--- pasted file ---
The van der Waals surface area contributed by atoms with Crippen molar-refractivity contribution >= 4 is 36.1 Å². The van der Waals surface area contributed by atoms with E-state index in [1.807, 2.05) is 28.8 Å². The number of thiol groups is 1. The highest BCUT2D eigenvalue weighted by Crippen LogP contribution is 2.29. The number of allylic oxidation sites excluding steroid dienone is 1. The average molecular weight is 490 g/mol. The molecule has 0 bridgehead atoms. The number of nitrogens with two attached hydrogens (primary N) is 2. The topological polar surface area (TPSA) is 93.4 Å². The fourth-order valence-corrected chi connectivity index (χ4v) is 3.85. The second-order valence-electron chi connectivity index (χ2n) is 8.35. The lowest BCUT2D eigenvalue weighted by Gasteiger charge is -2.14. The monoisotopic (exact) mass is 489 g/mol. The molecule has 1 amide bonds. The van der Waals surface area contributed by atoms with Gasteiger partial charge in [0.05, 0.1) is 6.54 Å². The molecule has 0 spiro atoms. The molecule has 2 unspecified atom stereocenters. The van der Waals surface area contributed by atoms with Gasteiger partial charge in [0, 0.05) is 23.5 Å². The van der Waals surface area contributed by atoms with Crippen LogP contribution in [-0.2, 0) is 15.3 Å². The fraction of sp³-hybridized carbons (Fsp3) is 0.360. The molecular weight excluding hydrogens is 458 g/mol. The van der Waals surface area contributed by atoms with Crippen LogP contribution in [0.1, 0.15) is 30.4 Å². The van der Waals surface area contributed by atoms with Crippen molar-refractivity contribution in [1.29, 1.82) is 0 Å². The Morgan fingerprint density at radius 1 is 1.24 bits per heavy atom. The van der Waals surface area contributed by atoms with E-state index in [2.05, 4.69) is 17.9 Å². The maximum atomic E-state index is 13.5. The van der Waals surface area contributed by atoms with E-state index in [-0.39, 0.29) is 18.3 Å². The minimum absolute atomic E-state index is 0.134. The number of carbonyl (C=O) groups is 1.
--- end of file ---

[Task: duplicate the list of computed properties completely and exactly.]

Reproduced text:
The van der Waals surface area contributed by atoms with Crippen molar-refractivity contribution >= 4 is 36.1 Å². The van der Waals surface area contributed by atoms with E-state index in [1.807, 2.05) is 28.8 Å². The number of thiol groups is 1. The highest BCUT2D eigenvalue weighted by Crippen LogP contribution is 2.29. The number of allylic oxidation sites excluding steroid dienone is 1. The average molecular weight is 490 g/mol. The molecule has 0 bridgehead atoms. The number of nitrogens with two attached hydrogens (primary N) is 2. The topological polar surface area (TPSA) is 93.4 Å². The fourth-order valence-corrected chi connectivity index (χ4v) is 3.85. The second-order valence-electron chi connectivity index (χ2n) is 8.35. The lowest BCUT2D eigenvalue weighted by Gasteiger charge is -2.14. The monoisotopic (exact) mass is 489 g/mol. The molecule has 1 amide bonds. The van der Waals surface area contributed by atoms with Gasteiger partial charge in [0.05, 0.1) is 6.54 Å². The molecule has 0 spiro atoms. The molecule has 2 unspecified atom stereocenters. The van der Waals surface area contributed by atoms with Gasteiger partial charge in [0, 0.05) is 23.5 Å². The van der Waals surface area contributed by atoms with Crippen LogP contribution in [-0.2, 0) is 15.3 Å². The fraction of sp³-hybridized carbons (Fsp3) is 0.360. The molecular weight excluding hydrogens is 458 g/mol. The van der Waals surface area contributed by atoms with Crippen LogP contribution in [0.1, 0.15) is 30.4 Å². The van der Waals surface area contributed by atoms with Crippen molar-refractivity contribution in [1.29, 1.82) is 0 Å². The Morgan fingerprint density at radius 1 is 1.24 bits per heavy atom. The van der Waals surface area contributed by atoms with E-state index in [2.05, 4.69) is 17.9 Å². The maximum atomic E-state index is 13.5. The van der Waals surface area contributed by atoms with E-state index in [-0.39, 0.29) is 18.3 Å². The minimum absolute atomic E-state index is 0.134. The number of carbonyl (C=O) groups is 1.